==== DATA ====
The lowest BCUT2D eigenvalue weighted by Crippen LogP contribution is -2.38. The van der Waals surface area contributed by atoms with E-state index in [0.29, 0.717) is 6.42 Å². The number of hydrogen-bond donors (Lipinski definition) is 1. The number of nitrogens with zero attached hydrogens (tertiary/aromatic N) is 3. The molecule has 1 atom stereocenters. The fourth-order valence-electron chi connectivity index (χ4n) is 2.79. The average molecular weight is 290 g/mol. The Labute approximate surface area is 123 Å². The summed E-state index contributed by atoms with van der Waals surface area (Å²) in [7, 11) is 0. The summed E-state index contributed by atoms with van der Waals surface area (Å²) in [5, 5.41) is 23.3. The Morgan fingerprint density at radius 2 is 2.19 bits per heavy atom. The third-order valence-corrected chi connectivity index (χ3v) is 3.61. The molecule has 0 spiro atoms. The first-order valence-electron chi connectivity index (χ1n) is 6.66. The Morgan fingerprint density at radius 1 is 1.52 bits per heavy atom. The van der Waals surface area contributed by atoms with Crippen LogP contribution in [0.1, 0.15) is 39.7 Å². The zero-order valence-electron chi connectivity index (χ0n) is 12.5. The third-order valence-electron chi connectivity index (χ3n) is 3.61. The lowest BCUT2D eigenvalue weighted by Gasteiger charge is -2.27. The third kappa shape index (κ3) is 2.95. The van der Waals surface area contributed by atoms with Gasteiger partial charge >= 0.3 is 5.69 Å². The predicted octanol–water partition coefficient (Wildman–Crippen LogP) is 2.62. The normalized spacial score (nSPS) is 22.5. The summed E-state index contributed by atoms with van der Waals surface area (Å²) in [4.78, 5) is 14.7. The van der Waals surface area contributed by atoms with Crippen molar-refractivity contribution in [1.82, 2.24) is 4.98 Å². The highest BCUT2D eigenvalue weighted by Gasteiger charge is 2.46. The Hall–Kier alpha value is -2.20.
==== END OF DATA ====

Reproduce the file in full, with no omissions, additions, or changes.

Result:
The lowest BCUT2D eigenvalue weighted by Crippen LogP contribution is -2.38. The van der Waals surface area contributed by atoms with E-state index in [0.29, 0.717) is 6.42 Å². The number of hydrogen-bond donors (Lipinski definition) is 1. The number of nitrogens with zero attached hydrogens (tertiary/aromatic N) is 3. The molecule has 1 atom stereocenters. The fourth-order valence-electron chi connectivity index (χ4n) is 2.79. The average molecular weight is 290 g/mol. The Labute approximate surface area is 123 Å². The summed E-state index contributed by atoms with van der Waals surface area (Å²) in [7, 11) is 0. The summed E-state index contributed by atoms with van der Waals surface area (Å²) in [5, 5.41) is 23.3. The Morgan fingerprint density at radius 2 is 2.19 bits per heavy atom. The third-order valence-corrected chi connectivity index (χ3v) is 3.61. The molecule has 0 spiro atoms. The first-order valence-electron chi connectivity index (χ1n) is 6.66. The Morgan fingerprint density at radius 1 is 1.52 bits per heavy atom. The van der Waals surface area contributed by atoms with Crippen LogP contribution in [0.1, 0.15) is 39.7 Å². The zero-order valence-electron chi connectivity index (χ0n) is 12.5. The third-order valence-electron chi connectivity index (χ3n) is 3.61. The lowest BCUT2D eigenvalue weighted by Gasteiger charge is -2.27. The third kappa shape index (κ3) is 2.95. The van der Waals surface area contributed by atoms with Gasteiger partial charge >= 0.3 is 5.69 Å². The predicted octanol–water partition coefficient (Wildman–Crippen LogP) is 2.62. The normalized spacial score (nSPS) is 22.5. The summed E-state index contributed by atoms with van der Waals surface area (Å²) in [4.78, 5) is 14.7. The van der Waals surface area contributed by atoms with Crippen molar-refractivity contribution in [1.82, 2.24) is 4.98 Å². The highest BCUT2D eigenvalue weighted by Gasteiger charge is 2.46. The Hall–Kier alpha value is -2.20.